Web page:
Self-employment as a freelancer? It’s on the rise again

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Two months ago for FreelanceUK, I explored at fall in self-employment, writes Andy Chamberlain, director of policy at the Association of Independent Professionals and the Self-Employed (IPSE).

To recap, after years of steady, at times dramatic, growth, the number of people ‘going it alone’ dropped sharply, as the coronavirus pandemic took hold.

Self-employment officially up by 2.7%

But new figures from the Office of National Statistics (ONS), published just last week, indicate that things could be starting to look up again.

There's been a 2.7 per cent increase year-on-year in people working for themselves, with 4.3 million now operating as self-employed in the UK.

Big picture -- there's still a shortfall of around 650,000 self-employed workers compared to prior to the pandemic, but for the first time in three years there is actual, tangible growth. Does this signal self-employment is on the road to recovery. Or is this just blip?

Things starting to look up, potentially

The self-employed have had a tough few years. Uncertainty caused by Brexit; covid lockdowns, patchy government support, the worsening of IR35 rules, and the cost-of-living crisis. They have all taken their toll.

But, maybe -- just maybe -- things are looking up.

In addition to the ONS figures, we also had the news earlier this year that the Treasury benefitted from better than expected self-assessment tax receipts -- suggesting that some strivers, at least, are managing to turn a decent profit from their exploits.

A misplaced Spring Budget?

Traditionally, self-employment grows in recessions, when firms stop hiring employees. We are in quite a different situation now. Recession remains a threat, though one we have so far narrowly avoided. At the same time, employers are saying they desperately want to hire employees, but there are no candidates available.

A few months back, Spring Budget 2023 was almost entirely aimed at addressing this problem, hence the announcements on childcare and pension allowances. And yet it is self-employment -- not employment -- that has risen.

Perhaps then, chancellor Jeremy Hunt would have been better advised to focus on this flexible section of the workforce in his Budget (if you don’t recall, self-employment didn’t even get a mention in the Spring Budget).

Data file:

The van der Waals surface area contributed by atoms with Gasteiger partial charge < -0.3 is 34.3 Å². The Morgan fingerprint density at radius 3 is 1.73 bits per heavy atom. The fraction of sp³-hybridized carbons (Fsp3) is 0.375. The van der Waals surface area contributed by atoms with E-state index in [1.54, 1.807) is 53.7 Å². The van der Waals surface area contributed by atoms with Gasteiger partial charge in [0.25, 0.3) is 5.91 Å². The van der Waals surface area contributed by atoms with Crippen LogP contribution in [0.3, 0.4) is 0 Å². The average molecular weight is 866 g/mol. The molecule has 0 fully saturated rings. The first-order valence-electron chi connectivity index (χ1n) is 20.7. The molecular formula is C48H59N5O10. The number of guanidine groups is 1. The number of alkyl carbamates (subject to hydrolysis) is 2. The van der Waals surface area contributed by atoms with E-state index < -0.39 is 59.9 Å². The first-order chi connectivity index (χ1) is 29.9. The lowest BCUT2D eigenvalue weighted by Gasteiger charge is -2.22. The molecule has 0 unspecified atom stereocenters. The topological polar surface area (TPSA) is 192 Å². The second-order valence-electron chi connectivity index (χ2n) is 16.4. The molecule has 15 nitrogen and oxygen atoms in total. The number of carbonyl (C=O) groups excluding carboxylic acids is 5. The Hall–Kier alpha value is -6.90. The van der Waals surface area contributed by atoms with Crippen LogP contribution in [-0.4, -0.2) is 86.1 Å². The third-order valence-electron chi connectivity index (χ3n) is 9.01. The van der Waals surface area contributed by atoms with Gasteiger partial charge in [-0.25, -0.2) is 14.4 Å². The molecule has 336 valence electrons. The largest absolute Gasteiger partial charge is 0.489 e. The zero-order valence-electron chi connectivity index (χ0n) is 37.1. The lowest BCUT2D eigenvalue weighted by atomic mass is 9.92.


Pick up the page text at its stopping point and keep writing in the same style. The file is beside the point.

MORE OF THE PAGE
As we said at the time of Mr Hunt’s package, if the government is serious about encouraging labour market participation it should accept that many want to work, but they want to do it on their own terms. They love the freedom and flexibility that freelancing offers them and it’s here that the government could really make a difference.

The media taking note

Earlier this week I was lucky enough to be invited onto Radio4’s Moneybox Live programme.

The show was premised on the increase in self-employment, and we heard from independent business owners that were cautiously optimistic about their prospects.

But they face challenges that will no doubt be familiar to many readers of FreelanceUK -- late payment, a lack of funding, and tax concerns, among other obstacles to thriving that came up. These three alone, though, are issues the government should be more actively trying to fix. If they manage it, we might see more people in work and the kind of sustained growth and vibrancy that could drive the whole economy forward.

Steely determination, a fair wind, and no more big shocks please

Despite their challenges, each of the self-employed people featured on the programme seemed to convey a steely determination to succeed.

No one knows what the future holds, but if those one-person businesses are in any way representative of the broader population, it suggests that self-employment will continue to grow and that the recent ONS figures are not a blip, but the resumption of the kind of structural growth that persisted prior to the pandemic. It will require a fair wind from the economy -- no more big shocks please -- and government could help (if it wants to that is), but last week’s stats update should provide us all with a glimmer, just a glimmer, of optimism for the rest of year ahead.

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